It seems to me that as feminists we often shy away from any suggestions of what women can do to improve our circumstances, as though conversations of that nature are tantamount to victim blaming. Sheryl Sandberg’s Lean In is dismissed as “faux feminism”, and even beloved Jennifer Lawrence caught heat for acknowledging the role she feels she played in the wage gap between herself and her male counterparts.
I get where this resistance comes from, and I know it’s ultimately a good place. As women we’ve spent so much of our lives being defined as an ‘other’ and told that the injustices of the world stem from our inherent inferiority, rather than the flawed world we live in. The suggestion that we are holding ourselves back is uncomfortable, to say the least, but I think it is important to consider.
To me it seems obvious that centuries of discrimination and the misogyny we continue to face have worked their way into our own hearts. This is what kills me the most about sexism – that many of us come to doubt our own value, our own competence, internalizing ideas about what women are, what we’re good for. We learn to play small in the world because we are too afraid of being disliked, or worse still, failing and being held up as an example of exactly why women don’t deserve to be in powerful positions.
Of course there are many exceptions, but I think too many of us are still held back by unconscious fears that we’re ‘not _______ enough’. Add to this the crippling perfectionism that comes with constantly trying to prove our worth, and you have the perfect recipe for avoidance of risk and a reluctance to compete.
For this reason, I believe one of the most important things we can do is continue the hard and sometimes painful process of emancipating ourselves from our own self-limiting beliefs. To challenge the fears we harbour about our own abilities, our place in the world. Until we acknowledge this dark side of our own hearts, I believe we will continue to fall short of our potential.
There are a few books I’ve read over the years that have given me this perspective, and I think they should be required reading for everyone.
- The Cinderella Complex: Women’s Hidden Fear of Independence (Colette Dowling)
Allusions to princesses, and the suggestion that we’re secretly sabotaging ourselves did not sit well, and I picked up this book with some hesitation. Despite being written in 1987, the message is still highly relevant. It made me aware of my powerful unconscious desire to please, and my reluctance to “cross the pond” and do something challenging or daring, secretly afraid that I just don’t have the ability. It was the first book that forced me to examine the disempowering beliefs living in my head, and understanding them has made a huge difference in my life.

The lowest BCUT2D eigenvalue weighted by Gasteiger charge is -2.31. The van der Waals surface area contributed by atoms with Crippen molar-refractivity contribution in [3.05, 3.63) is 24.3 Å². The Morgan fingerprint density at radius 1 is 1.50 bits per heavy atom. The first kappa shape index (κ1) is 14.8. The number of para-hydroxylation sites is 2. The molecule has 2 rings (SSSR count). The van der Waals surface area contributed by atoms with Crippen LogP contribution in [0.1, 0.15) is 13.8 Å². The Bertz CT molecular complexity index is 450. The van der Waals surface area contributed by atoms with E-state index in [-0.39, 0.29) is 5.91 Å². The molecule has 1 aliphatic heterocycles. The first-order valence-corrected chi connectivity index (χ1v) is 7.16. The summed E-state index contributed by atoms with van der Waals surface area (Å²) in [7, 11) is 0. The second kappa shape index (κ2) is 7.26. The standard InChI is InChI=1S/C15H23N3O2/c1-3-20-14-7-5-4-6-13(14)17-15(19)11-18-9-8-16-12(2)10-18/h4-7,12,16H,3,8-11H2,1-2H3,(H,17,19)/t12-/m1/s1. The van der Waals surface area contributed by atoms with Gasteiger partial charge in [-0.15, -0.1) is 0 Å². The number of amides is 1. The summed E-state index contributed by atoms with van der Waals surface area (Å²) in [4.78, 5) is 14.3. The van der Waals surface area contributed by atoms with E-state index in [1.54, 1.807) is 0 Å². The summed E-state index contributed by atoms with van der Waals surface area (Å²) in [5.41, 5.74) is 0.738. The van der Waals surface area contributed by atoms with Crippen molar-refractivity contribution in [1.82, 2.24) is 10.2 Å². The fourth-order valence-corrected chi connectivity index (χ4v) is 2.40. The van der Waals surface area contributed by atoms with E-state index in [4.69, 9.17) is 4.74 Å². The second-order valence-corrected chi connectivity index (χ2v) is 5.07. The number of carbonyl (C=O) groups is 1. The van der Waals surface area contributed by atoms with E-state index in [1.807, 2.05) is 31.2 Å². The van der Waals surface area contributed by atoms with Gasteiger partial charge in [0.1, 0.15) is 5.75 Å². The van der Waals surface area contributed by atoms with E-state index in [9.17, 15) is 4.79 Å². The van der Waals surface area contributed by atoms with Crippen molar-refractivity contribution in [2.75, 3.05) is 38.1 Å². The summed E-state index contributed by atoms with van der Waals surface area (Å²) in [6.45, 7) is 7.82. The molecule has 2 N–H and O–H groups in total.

- The Confidence Code: The Science and Art of Self-Assurance, What Women Should Know (Katty Kay and Claire Shipman)
This book lays out the reality that even the most high powered and successful women demonstrate less confidence than their male counterparts. The authors tackle the question of why this deficit exists, come to the conclusion that perfectionism and people pleasing (two qualities women are socialized to take on) drastically undermine confidence, and provide strategies to tackle these issues.
- Mindset: The New Psychology of Success (Carol Dweck)
Another very well researched book that explains how viewing our traits (i.e. intelligence, athleticism, confidence, etc.) as fixed entities leads to insecurity, risk aversion and an inability to handle failure. In contrast, believing that these same qualities can be developed through effort leads to confidence, growth, and ultimately happiness and success. It also lays out tools for how to change our ‘mindsets’. Especially relevant for women and other ‘minorities’ because fixed ideas about our (lack of) ability are so prevalent.
There are a staggering number of external barriers that must be tackled in the name of feminism, so perhaps discussions of confidence-building seem frivolous. Personally, I know I will only have the strength to address these various problems if I continue to empower myself in every way I can. I believe that only when we are at our most powerful can we make real changes in the world.
This starts with having the guts to look inside our own hearts and challenge the barriers that exist within. It starts with us.
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